So, here I am on my way to New York City for the 2012 Social Good Summit where I’ll spend three days hearing about how social media can and should impact out global culture. I’m also excited to be able to experience something with thousands of other people around the world who are just as concerned about the future of social responsibility in a world that is changing faster than most of us can keep up.
In the midst of getting ready for this event, my mind has been a little preoccupied with the upcoming election. Not only are we voting for the presidential office, but Minnesota also has two important issues on the ballot: the Voter ID law, and the MN constitutional amendment to define marriage as between a man and a woman. I’d like to take this opportunity to express my thoughts on one of these issues, from both a social and Christian responsibility perspective.
It’s no surprise that the biggest and most vocal group supporting the passing of this amendment is the church grounded in the Evangelical (note: capital E) practice. This group tends to be very conservative and fundamentalist, which means reading and interpreting scripture as it is written, in any given translation. They claim their support for this amendment is based on the biblical view of marriage, and what God intended for marriage to be. This argument would be valid, if they weren’t looking at only a few scriptures to make their point. What the supporters of the amendment are failing to realize is that the relationship we refer to as marriage has been changing since its birth in the Garden of Eden. From everything to polygamy, to forced marriage due to death of a spouse or a man taking a woman as his wife because he has raped her and now claims ownership, marriage has continued to evolve. How can this group both claim that the Bible-in its entirety- is true and God-breathed, and wanting to uphold the biblical understanding of marriage without attempting to uphold every kind of marriage that has ever taken place?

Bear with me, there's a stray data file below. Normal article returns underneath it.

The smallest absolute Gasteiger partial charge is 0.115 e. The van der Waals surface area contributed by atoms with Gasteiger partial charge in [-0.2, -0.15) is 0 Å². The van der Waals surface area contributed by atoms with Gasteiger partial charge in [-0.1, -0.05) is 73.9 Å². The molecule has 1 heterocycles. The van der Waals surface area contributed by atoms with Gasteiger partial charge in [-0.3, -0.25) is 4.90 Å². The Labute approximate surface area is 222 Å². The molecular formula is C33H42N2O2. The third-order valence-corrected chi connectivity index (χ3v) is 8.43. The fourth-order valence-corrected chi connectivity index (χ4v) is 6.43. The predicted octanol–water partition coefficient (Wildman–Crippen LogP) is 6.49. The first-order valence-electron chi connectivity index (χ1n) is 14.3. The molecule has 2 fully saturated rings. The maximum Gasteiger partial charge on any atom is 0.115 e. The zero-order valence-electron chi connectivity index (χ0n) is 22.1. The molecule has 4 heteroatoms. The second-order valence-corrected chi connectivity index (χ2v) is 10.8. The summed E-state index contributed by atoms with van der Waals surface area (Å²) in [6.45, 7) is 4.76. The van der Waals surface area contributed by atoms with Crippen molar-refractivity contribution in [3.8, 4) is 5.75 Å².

My next argument against the amendment is similar- marriage is a state-sanctioned union. I believe that by attempting to use the Bible as a measuring tool for issues that aren’t unique to the church, you’re now on a slippery to integrating church and state. Also, we live in America, where one of the greatest blessings we have is the freedom to practice or not practice any religion we choose. Why, then, should we be forcing people to live by ideals that everyone might not possess? This is an unfair expectation, especially when Christians are a becoming more of a minority every year.